**Notably also the only two MCU villains that were eventually seen in a semi-heroic light, which speaks to their complexity, especially in the face of the comparatively garden variety yammering madmen we’re left with otherwise.

In building to its thrilling centerpiece – an old school WWF “Survivor Series”-style six on six tag team match that plays out in and lays comprehensive waste to a regional airport – Civil War rewrites the MCU’s already impressive record book for technical proficiency and epic storytelling. The action throughout is, by turns, breezy and breakneck, tightly choreographed and bugnuts crazy, demonstrating superb negotiation/utilization of confined spaces and a clever array of environmental factors, whether it takes place in a cramped high-rise stairwell, a packed freeway tunnel, or during a frantic jailbreak whose trail of destruction leads through an outdoor promenade choked with pedestrians. There is so much expert hand-held tracking during the various fight scenes, particularly in the early going, that the camera itself almost becomes a third combatant. Because of its focus on Stark and Rogers, and overall mastery of tone, Civil War actually does a fair better job of gracefully juggling and spotlighting their remaining teammates than either of the official Avengers films have (even the superior original). Particularly shiny, even in what amount to extended cameos, are Paul Rudd as the gung-ho, overcompensating Ant-Man, Elizabeth Olsen as the tortured but defiant Scarlet Witch, and Paul Bellamy as the stranger-in-a-strange-land robot hybrid Vision, polite to a fault even as he wields a terrifying assortment of powers. The latter two underutilized as full share new Avengers in Age of Ultron, the former cutting the definition of an unassuming figure as the star of his own solo vehicle, this trio’s wild success is reflective of Civil War’s larger dedication to character detail and to presenting arguably the first 360-degree experience in MCU history. New to the fray, but enthusiastic, are the African prince turned vigilante protector Black Panther, played by Chadwick Boseman with smooth assurance both behind and beyond the mask, and, of course, the long-awaited MCU debut of the Amazing Spider-man, here imagined as a super young teenager (Tom Holland, ingratiating, and shot out of a cannon) still coming to wide-eyed terms with his powers, a mere six months removed from receiving the world’s most famous spider bite.

As in Age of Ultron, there is a metric ton of moving parts here for the filmmakers to supervise, yet Civil War steps lightly from the start, and never remotely wrong. Leaving aside the inherent implausibility of the MCU on a physical level, the film, despite its minefield of possibilities, never offers up the least reason to suspend our suspension of disbelief. The action is rollicking and the serious moments convey the exact proper tone, whereas the occasional comic asides are generally completely unexpected, and, not coincidentally, hilarious. The Avengers’ abilities, as with that of any team, are meant to be complimentary, so the climactic airfield scrum unfolds as a relatively fascinating ground-to-air (and back again) chess match, or, if you prefer, the highest-powered game of Rock-Paper-Scissors in history, with ebbs, flows, reversals, and surprises galore. Watching the dirty dozen splinter into adversarial pairs and trios and scamper off to duel, dervish, and deal damage is a real kick. The Captain unsurprisingly thrives in his element, casually ripping out an extreme cardio routine suitable to end informercials as we know them, and devising ever inventive new uses for his indestructible zip-line boomerang shield, while the junior webslinger’s pervasive “gee-whiz” enthusiasm, even at the height of battle, helps keep the proceedings, if not exactly light, then at least buoyant. Like its predecessor, just when you think Civil War has exhausted itself, it finds an extra gear. It’s strange. A single viewing (at home) was all it took for me to crown Captain America: The Winter Soldier the unequivocal best MCU film to date. I wasn’t expecting the throne to be challenged this soon. As much as Civil War thoroughly entertained me, Winter Soldier still gets the grudging head-to-head nod for its tight, propulsive narrative and numerous, truly harrowing set pieces. It’s the difference between settling back into your seat with a smile as the action washes over you and subconsciously inching toward that seat’s edge because you honestly have no idea what is next. Whichever posture you prefer, Captain America’s two most recent adventures together represent a new standard of quality within the superhero realm, and exist as a sharp and delightful rebuke to all those various other houses currently spitting comic book flotsam and/or jetsam out into the marketplace with half the vision or one tenth the care. Leave it to the professionals, please.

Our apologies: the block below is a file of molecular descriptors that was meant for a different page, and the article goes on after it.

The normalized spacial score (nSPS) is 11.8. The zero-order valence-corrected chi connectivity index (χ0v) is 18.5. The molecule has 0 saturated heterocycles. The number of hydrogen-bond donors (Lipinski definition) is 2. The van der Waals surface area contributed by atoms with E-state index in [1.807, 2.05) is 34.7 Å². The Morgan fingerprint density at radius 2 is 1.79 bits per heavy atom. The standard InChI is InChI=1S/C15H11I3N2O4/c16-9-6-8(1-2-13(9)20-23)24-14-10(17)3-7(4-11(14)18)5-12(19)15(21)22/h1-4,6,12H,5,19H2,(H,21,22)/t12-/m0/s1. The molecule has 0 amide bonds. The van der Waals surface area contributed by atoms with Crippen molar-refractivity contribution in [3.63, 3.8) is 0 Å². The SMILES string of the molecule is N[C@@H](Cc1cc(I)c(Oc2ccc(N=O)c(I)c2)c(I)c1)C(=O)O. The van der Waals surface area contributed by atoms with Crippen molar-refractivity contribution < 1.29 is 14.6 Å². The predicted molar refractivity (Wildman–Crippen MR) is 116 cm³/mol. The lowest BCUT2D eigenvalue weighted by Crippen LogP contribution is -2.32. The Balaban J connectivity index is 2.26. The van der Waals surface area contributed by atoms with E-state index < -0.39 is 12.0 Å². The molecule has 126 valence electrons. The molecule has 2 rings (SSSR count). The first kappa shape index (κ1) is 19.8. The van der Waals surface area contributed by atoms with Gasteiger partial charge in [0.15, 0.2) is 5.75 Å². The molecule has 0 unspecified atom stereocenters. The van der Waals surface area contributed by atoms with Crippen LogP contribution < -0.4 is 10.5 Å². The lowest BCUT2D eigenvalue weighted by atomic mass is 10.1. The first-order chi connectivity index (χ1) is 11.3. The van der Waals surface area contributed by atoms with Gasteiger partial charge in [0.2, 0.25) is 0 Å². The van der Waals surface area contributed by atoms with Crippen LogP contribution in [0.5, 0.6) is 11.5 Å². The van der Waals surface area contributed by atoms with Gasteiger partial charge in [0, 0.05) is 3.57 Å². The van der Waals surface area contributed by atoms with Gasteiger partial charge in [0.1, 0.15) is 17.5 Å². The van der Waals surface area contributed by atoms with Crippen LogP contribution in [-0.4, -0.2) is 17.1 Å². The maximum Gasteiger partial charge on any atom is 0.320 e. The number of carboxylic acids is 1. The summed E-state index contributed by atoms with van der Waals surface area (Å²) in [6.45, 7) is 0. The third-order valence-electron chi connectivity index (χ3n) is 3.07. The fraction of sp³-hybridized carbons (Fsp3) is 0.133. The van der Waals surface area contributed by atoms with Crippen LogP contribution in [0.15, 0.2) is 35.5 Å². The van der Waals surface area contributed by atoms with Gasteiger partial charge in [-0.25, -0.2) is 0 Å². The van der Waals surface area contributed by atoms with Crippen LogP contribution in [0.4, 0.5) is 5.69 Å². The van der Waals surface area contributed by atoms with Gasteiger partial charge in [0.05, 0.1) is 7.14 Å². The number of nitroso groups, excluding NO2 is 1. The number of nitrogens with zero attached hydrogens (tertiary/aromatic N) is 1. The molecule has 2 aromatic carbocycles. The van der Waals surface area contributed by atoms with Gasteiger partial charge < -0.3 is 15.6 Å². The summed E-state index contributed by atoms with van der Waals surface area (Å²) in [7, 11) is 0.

“Captain America: Civil War” (2016) 4/4 stars                                                                       dae4.0

Grateful h/t to Wikipedia for helping me keep all my MCU and DECU facts straight.